That's correct, this is why CDNs exist, you don't want to backhaul this volume of traffic.


In 2000, George Gilder wrote "Telecosm: How Infinite Bandwidth Will Revolutionize Our World"

http://www.amazon.com/TELECOSM-Infinite-Bandwidth-Revolution...

One blurb from the book that stuck with me was the notion that in theory, accessing an external hard drive half-way across the world via a pure fiber connection could be quicker than accessing an external hard drive on your desk via copper. True? I don't know, but he thought so at the time.


That's the current rate, theoretically the bandwidth of fiber is limitless. Each generation of transmission equipment generally increases the bandwidth fiber can carry.


Slightly meta comment, but this is the kind of native advertising I'd like to see in future. A genuinely interesting article that happens to be sponsored by an ISP.


And quite targeted native advertising at that - without being British and having no experience with the ISPs in the article, I actually can't tell who it's advertising for. Possibly Tata, in which case it's even more targeted (advertising to ISPs and big corps?)


Seems pretty fast:

"Talking of which, John looked up the latency of the two Atlantic cables; the shorter journey clocks up a round trip delay (RTD) of 66.5ms, while the longer route takes 66.9ms. So your data is travelling at around 437,295,816 mph. Fast enough for you?"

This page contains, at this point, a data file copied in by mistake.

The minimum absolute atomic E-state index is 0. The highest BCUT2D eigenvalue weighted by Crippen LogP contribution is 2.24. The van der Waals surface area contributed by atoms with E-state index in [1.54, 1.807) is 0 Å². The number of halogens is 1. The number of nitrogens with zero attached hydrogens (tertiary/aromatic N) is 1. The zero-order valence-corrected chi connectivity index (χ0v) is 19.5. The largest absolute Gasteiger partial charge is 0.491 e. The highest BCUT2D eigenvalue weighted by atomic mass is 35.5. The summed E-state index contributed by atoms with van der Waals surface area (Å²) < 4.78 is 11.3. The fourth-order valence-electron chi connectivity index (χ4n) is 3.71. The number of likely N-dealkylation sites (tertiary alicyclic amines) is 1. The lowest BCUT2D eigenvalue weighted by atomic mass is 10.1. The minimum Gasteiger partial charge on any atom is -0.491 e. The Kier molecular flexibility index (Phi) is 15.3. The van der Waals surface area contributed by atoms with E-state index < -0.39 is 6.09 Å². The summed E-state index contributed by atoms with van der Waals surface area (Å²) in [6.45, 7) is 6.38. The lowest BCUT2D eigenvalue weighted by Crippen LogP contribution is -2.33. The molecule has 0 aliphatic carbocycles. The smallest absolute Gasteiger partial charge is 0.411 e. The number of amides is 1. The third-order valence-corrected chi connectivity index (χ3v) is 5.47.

Too fast. Like breaking the law fast.

Edit: oops my bad. That's mph and c is 186k miles per second. So this is like 0.66c - nothing to see here, move along!


There's another interesting (at least to me) calculation there.

From the article:

6,500km cable length

148 (& 149) amplifiers

66.5 (& 66.9) ms of round trip latency

Wikipedia says the refractive index of typical optical fibres is 1.44

So the light travel time down 6500km of fibre would be 6,500x10^3/(3^10^8*1.44) = 0.0312ms, and twice that for the round trip = 62.4ms

From that we get that the total latency of 66.5ms is 62.4ms of light travel time plus 4.1ms of (presumably) inline amplifier and terminating equipment latency.